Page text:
Ivan Krylov’s Fable – “Quartet”

Vasily Timorev - illustration to "Quartet".
Vasily Timorev (1870-1942) – illustration to “Quartet”.

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The Russian Language

Ivan Turgenev, The Russian Language (prose poem).


In days of doubt, in days of sad brooding­ on my country’s fate, thou alone art my ­rod and my staff — oh great, mighty, true­ and free Russian tongue! But for thee, h­ow not to fall into despair, seeing all t­hat happens at home? Yet who can think th­at such a language is not given to a grea­t people? Continue reading “The Russian Language”

‘No True Russian’ Feeds the Penguin

Russia & the West.

Pt. V: ‘No True Russian’ Feeds the Penguin.

Feed the Penguin

Person A: "No Russian feeds the Penguin."
Person B: "But my uncle Andrey feeds the Penguin all the time."
Person A: "Ah yes, but no true Russian feeds the Penguin."


After the Penguin ad controversy, I thought of a very famous (in Russia) quote from another oustanding Russian – Alexander Pushkin. In his 1826 letter to Pyotr Vyazemsky he wrote:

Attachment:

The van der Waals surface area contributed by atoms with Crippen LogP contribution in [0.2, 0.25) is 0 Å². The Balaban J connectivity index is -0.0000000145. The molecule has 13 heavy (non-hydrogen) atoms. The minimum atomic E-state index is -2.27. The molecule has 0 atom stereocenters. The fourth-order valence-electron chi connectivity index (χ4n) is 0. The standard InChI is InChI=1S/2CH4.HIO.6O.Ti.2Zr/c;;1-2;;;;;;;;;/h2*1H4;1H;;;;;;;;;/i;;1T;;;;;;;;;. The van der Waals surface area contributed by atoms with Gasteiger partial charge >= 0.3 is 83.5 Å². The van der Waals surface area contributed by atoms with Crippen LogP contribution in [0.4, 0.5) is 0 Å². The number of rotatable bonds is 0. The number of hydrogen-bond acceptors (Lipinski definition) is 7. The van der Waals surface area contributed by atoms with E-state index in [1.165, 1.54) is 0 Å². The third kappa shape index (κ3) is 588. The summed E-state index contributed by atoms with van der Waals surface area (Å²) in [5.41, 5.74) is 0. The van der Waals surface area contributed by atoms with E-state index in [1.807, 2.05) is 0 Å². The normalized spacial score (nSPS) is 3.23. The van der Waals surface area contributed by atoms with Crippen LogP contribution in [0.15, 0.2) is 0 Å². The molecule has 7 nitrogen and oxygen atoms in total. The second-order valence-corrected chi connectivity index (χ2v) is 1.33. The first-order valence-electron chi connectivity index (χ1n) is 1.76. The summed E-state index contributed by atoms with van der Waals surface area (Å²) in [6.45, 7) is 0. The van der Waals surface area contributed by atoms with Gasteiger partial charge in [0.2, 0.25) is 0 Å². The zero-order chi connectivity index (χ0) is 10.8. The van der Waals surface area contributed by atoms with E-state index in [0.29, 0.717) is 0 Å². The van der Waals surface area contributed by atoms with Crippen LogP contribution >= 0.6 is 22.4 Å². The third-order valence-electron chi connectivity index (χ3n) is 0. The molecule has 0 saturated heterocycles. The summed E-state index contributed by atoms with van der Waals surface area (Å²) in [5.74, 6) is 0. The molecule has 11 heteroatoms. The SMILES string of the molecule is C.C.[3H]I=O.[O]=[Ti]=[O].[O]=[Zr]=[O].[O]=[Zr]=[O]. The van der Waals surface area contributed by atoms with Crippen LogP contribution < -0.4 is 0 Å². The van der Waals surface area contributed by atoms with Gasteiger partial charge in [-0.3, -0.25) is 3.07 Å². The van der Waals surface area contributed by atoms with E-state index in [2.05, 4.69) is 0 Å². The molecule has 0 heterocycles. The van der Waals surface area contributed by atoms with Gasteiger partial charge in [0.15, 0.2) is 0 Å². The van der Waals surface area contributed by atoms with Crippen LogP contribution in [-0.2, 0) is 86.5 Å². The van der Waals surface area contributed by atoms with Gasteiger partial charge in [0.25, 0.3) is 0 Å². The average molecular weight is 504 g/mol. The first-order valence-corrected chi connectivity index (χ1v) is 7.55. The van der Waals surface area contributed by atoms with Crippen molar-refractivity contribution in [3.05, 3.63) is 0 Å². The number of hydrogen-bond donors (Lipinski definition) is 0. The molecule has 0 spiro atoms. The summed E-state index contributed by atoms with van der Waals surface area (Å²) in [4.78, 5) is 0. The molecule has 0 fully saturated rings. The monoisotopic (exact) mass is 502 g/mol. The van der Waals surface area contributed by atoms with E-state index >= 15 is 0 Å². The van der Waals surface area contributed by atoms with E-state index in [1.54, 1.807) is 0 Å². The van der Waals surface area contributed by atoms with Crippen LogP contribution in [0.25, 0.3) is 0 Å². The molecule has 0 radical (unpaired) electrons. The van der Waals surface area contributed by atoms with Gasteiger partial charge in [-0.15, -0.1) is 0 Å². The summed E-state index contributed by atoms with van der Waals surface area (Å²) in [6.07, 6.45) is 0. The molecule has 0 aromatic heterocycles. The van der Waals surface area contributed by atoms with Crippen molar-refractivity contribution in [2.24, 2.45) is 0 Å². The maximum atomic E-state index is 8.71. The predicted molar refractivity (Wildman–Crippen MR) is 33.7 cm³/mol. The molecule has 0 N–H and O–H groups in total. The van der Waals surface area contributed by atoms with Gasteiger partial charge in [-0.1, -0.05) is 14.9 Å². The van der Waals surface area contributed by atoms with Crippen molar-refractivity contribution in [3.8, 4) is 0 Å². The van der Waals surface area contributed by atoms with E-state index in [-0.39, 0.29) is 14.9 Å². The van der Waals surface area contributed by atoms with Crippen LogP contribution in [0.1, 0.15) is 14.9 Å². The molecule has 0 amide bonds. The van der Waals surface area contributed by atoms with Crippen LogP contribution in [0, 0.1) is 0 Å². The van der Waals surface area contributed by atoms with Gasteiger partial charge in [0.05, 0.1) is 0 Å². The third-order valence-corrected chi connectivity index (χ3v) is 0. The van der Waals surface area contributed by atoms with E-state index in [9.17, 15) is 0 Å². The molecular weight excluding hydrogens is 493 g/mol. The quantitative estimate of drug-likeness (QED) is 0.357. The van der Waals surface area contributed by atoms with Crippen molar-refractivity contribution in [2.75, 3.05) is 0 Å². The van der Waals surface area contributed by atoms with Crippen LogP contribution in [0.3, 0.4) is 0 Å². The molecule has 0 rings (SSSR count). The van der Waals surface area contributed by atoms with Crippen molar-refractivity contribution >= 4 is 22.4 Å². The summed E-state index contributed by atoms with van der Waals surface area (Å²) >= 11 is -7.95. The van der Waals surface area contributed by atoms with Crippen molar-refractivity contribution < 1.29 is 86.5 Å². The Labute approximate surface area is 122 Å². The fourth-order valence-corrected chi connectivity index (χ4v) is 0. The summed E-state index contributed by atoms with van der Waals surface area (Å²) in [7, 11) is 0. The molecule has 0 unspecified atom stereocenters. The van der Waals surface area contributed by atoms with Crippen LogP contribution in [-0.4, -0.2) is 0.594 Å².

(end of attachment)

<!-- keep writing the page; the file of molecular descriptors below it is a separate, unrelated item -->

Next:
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Fyodor Dostoyevsky “My Paradox” (Extract)

Fyodor Dostoyevsky in 1863.
Fyodor Dostoyevsky in 1863.

Again a tussle with Europe (oh, it’s not a war yet: they say that we – Russia, that is – are still a long way from war). Again the endless Eastern Question is in the news; and again in Europe they are looking mistrustfully at Russia. . . . Yet why we should go running to seek Europe’s trust? Did Europe ever trust the Russians? Can she ever trust us and stop seeing us as her enemy? Oh, of course this view will change someday; someday Europe will better be able to make us out and realize what we are like; and it is certainly worth discussing this someday; but meanwhile a somewhat irrelevant question or side issue has occured to me and I have recently been busy to solve it. No one may agree with me, yet I think that I am right – in part, maybe, but right. Continue reading “Fyodor Dostoyevsky “My Paradox” (Extract)”

Fyodor #Dostoyevsky on the #Slavic Question

Fyodor Dostoyevsky‘s Diary (1877, November).

Portrait of Fyodor Dostoyevsky by Vasily Perov, 1872.
Portrait of Fyodor Dostoyevsky by Vasily Perov, 1872.
Some Quite Special Remarks about the Slavs That I Intended to Make Long Ago.

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